The latest people to put up signposts to the sunny side of the street are scholars: The art of happiness has married the science of happiness.
A burgeoning positive psychology movement has put happiness under the microscope, inspiring rigorous research and peer-reviewed published research.
There's even a Journal of Happiness Studies, which publishes articles on such happiness topics as the "time-sequential framework of subjective well-being," "evidence for an upward spiral of personal and organisational resources" and the "reliability and validity of a brief life satisfaction scale with a high school sample."
The research is also generating some comprehensive advice for regular people. "It's got to be a by product; it can't be the goal itself," says Suzanne C. Segerstrom, a Psychology Professor at the University of Kentucky in Lexington and author of a new book, "Murphy's Law: How optimists get what they want from life -- and pessimists can too."
In one experiment, people were asked to listen to the uplifting strains of Stravinsky's "Rite of Spring." Some were told to just listen, some were told to cheer themselves up by listening to it, and some were told to monitor how happy they felt as they listened to the music piece. The only people who felt happier listening to the music were those who weren't told to get happier or to note their feelings.
Segerstrom and other researchers say some of our favourite shortcuts to happiness -- candy and TV, for instance -- are the equivalent of junk food for the soul. "People are more happy than unhappy when they watch TV, but the ratio is much better for other things," she says. Those other things include socialising, relaxing, praying or meditating, and exercising.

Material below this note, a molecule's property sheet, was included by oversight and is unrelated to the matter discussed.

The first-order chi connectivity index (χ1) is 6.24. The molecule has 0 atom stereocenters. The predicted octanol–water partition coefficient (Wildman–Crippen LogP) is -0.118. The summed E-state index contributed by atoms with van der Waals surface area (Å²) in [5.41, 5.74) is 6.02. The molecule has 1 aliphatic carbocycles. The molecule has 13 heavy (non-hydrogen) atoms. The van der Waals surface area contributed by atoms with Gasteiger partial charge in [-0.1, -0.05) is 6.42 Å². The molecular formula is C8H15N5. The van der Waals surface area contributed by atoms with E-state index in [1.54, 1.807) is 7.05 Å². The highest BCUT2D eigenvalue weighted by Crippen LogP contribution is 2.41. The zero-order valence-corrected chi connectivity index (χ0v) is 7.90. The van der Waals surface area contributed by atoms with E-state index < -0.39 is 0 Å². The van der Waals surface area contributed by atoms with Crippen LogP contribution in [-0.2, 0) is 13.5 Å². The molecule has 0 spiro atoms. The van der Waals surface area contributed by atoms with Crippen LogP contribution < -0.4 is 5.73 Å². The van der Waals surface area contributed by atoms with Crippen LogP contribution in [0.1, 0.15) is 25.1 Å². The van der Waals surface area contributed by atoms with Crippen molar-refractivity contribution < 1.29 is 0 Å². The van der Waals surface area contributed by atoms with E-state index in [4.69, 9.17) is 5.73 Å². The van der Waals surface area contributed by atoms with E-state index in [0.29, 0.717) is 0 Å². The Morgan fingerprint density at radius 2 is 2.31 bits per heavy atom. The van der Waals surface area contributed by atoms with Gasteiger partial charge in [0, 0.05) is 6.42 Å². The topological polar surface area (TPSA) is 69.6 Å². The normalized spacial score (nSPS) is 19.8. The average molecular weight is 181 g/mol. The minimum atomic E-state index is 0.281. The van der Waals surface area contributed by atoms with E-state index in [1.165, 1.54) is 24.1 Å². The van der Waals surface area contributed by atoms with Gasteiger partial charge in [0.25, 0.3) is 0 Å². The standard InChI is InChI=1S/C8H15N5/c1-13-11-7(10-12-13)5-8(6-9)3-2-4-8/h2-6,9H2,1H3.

Segerstrom comes away from that list with some concrete advice. The things that make you most happy take some effort (for instance exercising in comparison to TV watching), and they have more lasting effects because they build resources, such as social networks or physical strength. This also can explain why losing a job is one of the biggest hazards for happiness: Loss of employment usually signals not one but several losses -- of income, status and social networks.
Optimism is essential in the arsenal for happiness hunters, which Segerstrom defines as "the expectation of positive outcomes." Most Americans, about 80 per cent, are somewhat-to-very optimistic. If you aren't, you can, of course, blame your parents. Your level of optimism, Segerstrom says, is determined to the tune of about 25 per cent by heredity. But, she says, that's a lower hereditary factor than many other personality measures. "You don't have to change your inner being, you just have to do what (the optimistic) do," Segerstrom says. But first…
Do worry, to be happy
Julie K. Norem, a Psychology professor at Wellesley College and author of "The positive power of negative thinking: Using defensive pessimism to harness anxiety and perform at your peak," says you shouldn't overlook a dark point of view in your quest for happiness.